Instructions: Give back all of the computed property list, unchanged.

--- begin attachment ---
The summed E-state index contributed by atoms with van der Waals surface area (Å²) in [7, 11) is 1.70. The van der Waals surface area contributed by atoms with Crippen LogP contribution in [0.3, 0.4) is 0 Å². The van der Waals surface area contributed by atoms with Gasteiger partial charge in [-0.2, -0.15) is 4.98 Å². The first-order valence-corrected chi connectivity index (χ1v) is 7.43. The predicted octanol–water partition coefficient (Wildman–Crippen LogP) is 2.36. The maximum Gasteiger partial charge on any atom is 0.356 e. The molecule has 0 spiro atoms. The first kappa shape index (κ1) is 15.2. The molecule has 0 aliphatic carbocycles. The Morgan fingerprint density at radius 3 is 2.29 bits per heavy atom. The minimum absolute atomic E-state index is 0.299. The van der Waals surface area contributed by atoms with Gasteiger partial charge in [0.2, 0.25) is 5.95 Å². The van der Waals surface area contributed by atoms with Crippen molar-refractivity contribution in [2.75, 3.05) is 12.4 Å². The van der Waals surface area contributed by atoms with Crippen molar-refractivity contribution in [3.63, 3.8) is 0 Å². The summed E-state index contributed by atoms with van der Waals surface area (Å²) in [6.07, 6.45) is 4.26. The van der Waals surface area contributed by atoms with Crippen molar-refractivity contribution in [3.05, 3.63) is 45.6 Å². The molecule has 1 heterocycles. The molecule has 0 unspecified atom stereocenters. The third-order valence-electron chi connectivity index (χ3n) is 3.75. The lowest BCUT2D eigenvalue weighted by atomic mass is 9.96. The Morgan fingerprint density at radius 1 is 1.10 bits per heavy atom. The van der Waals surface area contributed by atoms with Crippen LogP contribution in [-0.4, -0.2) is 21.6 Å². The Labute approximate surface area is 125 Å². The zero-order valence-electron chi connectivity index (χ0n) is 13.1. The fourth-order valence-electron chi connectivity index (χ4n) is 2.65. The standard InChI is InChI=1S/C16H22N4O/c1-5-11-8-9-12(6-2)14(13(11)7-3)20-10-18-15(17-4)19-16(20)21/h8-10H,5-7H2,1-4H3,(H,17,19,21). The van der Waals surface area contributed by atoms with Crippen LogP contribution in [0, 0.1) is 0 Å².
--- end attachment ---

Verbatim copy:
The summed E-state index contributed by atoms with van der Waals surface area (Å²) in [7, 11) is 1.70. The van der Waals surface area contributed by atoms with Crippen LogP contribution in [0.3, 0.4) is 0 Å². The van der Waals surface area contributed by atoms with Gasteiger partial charge in [-0.2, -0.15) is 4.98 Å². The first-order valence-corrected chi connectivity index (χ1v) is 7.43. The predicted octanol–water partition coefficient (Wildman–Crippen LogP) is 2.36. The maximum Gasteiger partial charge on any atom is 0.356 e. The molecule has 0 spiro atoms. The first kappa shape index (κ1) is 15.2. The molecule has 0 aliphatic carbocycles. The Morgan fingerprint density at radius 3 is 2.29 bits per heavy atom. The minimum absolute atomic E-state index is 0.299. The van der Waals surface area contributed by atoms with Gasteiger partial charge in [0.2, 0.25) is 5.95 Å². The van der Waals surface area contributed by atoms with Crippen molar-refractivity contribution in [2.75, 3.05) is 12.4 Å². The van der Waals surface area contributed by atoms with Crippen molar-refractivity contribution in [3.63, 3.8) is 0 Å². The summed E-state index contributed by atoms with van der Waals surface area (Å²) in [6.07, 6.45) is 4.26. The van der Waals surface area contributed by atoms with Crippen molar-refractivity contribution in [3.05, 3.63) is 45.6 Å². The molecule has 1 heterocycles. The molecule has 0 unspecified atom stereocenters. The third-order valence-electron chi connectivity index (χ3n) is 3.75. The lowest BCUT2D eigenvalue weighted by atomic mass is 9.96. The Morgan fingerprint density at radius 1 is 1.10 bits per heavy atom. The van der Waals surface area contributed by atoms with Crippen LogP contribution in [-0.4, -0.2) is 21.6 Å². The Labute approximate surface area is 125 Å². The zero-order valence-electron chi connectivity index (χ0n) is 13.1. The fourth-order valence-electron chi connectivity index (χ4n) is 2.65. The standard InChI is InChI=1S/C16H22N4O/c1-5-11-8-9-12(6-2)14(13(11)7-3)20-10-18-15(17-4)19-16(20)21/h8-10H,5-7H2,1-4H3,(H,17,19,21). The van der Waals surface area contributed by atoms with Crippen LogP contribution in [0, 0.1) is 0 Å².